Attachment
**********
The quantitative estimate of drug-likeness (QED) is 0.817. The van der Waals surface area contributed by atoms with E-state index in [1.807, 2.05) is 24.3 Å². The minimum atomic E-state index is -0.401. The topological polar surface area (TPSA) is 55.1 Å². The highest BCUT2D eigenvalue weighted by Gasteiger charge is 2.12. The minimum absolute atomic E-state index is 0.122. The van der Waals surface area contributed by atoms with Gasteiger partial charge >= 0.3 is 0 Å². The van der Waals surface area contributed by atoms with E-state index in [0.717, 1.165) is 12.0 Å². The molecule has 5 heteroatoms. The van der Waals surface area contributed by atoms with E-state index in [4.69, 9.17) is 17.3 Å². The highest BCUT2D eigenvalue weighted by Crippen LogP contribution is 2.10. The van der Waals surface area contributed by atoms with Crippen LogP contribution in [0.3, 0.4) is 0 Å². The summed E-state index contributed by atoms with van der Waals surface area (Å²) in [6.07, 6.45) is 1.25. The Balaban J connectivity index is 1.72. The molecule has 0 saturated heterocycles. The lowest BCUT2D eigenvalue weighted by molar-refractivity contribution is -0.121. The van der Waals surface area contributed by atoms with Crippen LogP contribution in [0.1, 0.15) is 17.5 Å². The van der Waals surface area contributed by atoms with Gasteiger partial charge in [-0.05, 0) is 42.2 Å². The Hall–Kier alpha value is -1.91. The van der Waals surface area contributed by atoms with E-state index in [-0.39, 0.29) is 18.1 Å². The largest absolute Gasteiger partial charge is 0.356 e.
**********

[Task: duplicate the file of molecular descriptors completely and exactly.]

The quantitative estimate of drug-likeness (QED) is 0.817. The van der Waals surface area contributed by atoms with E-state index in [1.807, 2.05) is 24.3 Å². The minimum atomic E-state index is -0.401. The topological polar surface area (TPSA) is 55.1 Å². The highest BCUT2D eigenvalue weighted by Gasteiger charge is 2.12. The minimum absolute atomic E-state index is 0.122. The van der Waals surface area contributed by atoms with Gasteiger partial charge >= 0.3 is 0 Å². The van der Waals surface area contributed by atoms with E-state index in [0.717, 1.165) is 12.0 Å². The molecule has 5 heteroatoms. The van der Waals surface area contributed by atoms with E-state index in [4.69, 9.17) is 17.3 Å². The highest BCUT2D eigenvalue weighted by Crippen LogP contribution is 2.10. The van der Waals surface area contributed by atoms with Crippen LogP contribution in [0.3, 0.4) is 0 Å². The summed E-state index contributed by atoms with van der Waals surface area (Å²) in [6.07, 6.45) is 1.25. The Balaban J connectivity index is 1.72. The molecule has 0 saturated heterocycles. The lowest BCUT2D eigenvalue weighted by molar-refractivity contribution is -0.121. The van der Waals surface area contributed by atoms with Crippen LogP contribution in [0.1, 0.15) is 17.5 Å². The van der Waals surface area contributed by atoms with Gasteiger partial charge in [-0.05, 0) is 42.2 Å². The Hall–Kier alpha value is -1.91. The van der Waals surface area contributed by atoms with E-state index in [-0.39, 0.29) is 18.1 Å². The largest absolute Gasteiger partial charge is 0.356 e.